Center Nathan Smith, the current leading scorer in NCAA hockey, has 35 points in 24 games and was drafted by the Winnipeg Jets in 2018 (3rd round, 91st overall). 

Forwards Matty Beniers and Brendan Brisson are teammates at the University of Michigan. They are currently tied for scoring on their team with 30 points each. Beniers was drafted second-overall by the Seattle Kraken in 2021, while Brisson was drafted 29th-overall by the Vegas Golden Knights in 2020. 

Goaltender Strauss Mann, a former Michigan Wolverine, currently plays for Skelleftea AIK in the Swedish Hockey League and leads that league with a 1.86 GAA. He’s not under contract with any NHL team, but a good run in the Olympics can sometimes lead to an NHL tryout, like it did for Dominik Kahun (Germany) after the 2018 Olympic Games. (And with the way some teams are going through goalies this season, it isn’t far-fetched that a young netminder like Mann might get a shot in North America.)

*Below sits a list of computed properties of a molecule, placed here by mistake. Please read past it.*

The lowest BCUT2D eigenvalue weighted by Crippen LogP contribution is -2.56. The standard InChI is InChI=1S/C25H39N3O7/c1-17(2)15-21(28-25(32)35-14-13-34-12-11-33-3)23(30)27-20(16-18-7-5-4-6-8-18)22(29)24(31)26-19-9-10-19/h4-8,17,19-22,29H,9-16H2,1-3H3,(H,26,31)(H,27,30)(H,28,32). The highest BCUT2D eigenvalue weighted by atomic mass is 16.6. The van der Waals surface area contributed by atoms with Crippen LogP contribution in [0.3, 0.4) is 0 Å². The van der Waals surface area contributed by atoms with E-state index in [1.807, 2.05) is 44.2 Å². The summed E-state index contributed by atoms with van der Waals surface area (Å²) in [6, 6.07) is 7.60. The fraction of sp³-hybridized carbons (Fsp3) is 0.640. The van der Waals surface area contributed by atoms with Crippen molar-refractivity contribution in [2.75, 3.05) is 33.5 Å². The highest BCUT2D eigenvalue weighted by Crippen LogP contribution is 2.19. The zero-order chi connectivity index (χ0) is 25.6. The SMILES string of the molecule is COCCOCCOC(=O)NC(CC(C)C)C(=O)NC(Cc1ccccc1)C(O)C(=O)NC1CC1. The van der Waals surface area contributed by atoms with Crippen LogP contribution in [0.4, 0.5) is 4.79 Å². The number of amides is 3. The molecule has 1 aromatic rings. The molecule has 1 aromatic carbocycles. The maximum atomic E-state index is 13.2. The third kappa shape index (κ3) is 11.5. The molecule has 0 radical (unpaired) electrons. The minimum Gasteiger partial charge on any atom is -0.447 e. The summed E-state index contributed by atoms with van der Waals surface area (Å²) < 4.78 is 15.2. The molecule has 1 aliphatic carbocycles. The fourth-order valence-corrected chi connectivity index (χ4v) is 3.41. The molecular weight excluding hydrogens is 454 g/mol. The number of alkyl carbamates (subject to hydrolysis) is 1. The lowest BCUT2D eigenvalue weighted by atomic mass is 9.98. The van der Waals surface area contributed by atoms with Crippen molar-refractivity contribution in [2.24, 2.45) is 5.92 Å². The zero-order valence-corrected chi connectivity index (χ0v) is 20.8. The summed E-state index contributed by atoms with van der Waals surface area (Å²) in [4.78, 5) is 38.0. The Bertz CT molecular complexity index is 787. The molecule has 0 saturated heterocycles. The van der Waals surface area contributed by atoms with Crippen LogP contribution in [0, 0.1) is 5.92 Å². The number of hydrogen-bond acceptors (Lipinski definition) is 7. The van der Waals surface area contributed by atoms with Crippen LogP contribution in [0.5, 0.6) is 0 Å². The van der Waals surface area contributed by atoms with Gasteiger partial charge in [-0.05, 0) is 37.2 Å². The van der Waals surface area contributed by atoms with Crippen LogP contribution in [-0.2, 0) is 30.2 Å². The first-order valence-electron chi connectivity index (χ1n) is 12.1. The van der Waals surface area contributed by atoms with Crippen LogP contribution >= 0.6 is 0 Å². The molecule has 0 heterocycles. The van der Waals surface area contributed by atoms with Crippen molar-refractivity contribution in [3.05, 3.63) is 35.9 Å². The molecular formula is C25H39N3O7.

Seven players on the U.S. roster have NHL experience: forwards Kenny Agostino, Andy Miele, Nick Shore, and Brian O’Neill; and defensemen Steven Kampfer, Aaron Ness, and David Warsofsky. O’Neill was also on the 2018 U.S. Olympic Team.

With 60% college kids and 40% pro players, Team USA should be an interesting squad to watch — a mix of prospects trying to prove their worth and veterans trying to get a shot — or another shot — in the NHL. 

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Author: Sal Barry

Sal Barry is the editor and webmaster of Puck Junk. He is a freelance hockey writer, college professor and terrible hockey player. Follow him on Twitter @puckjunk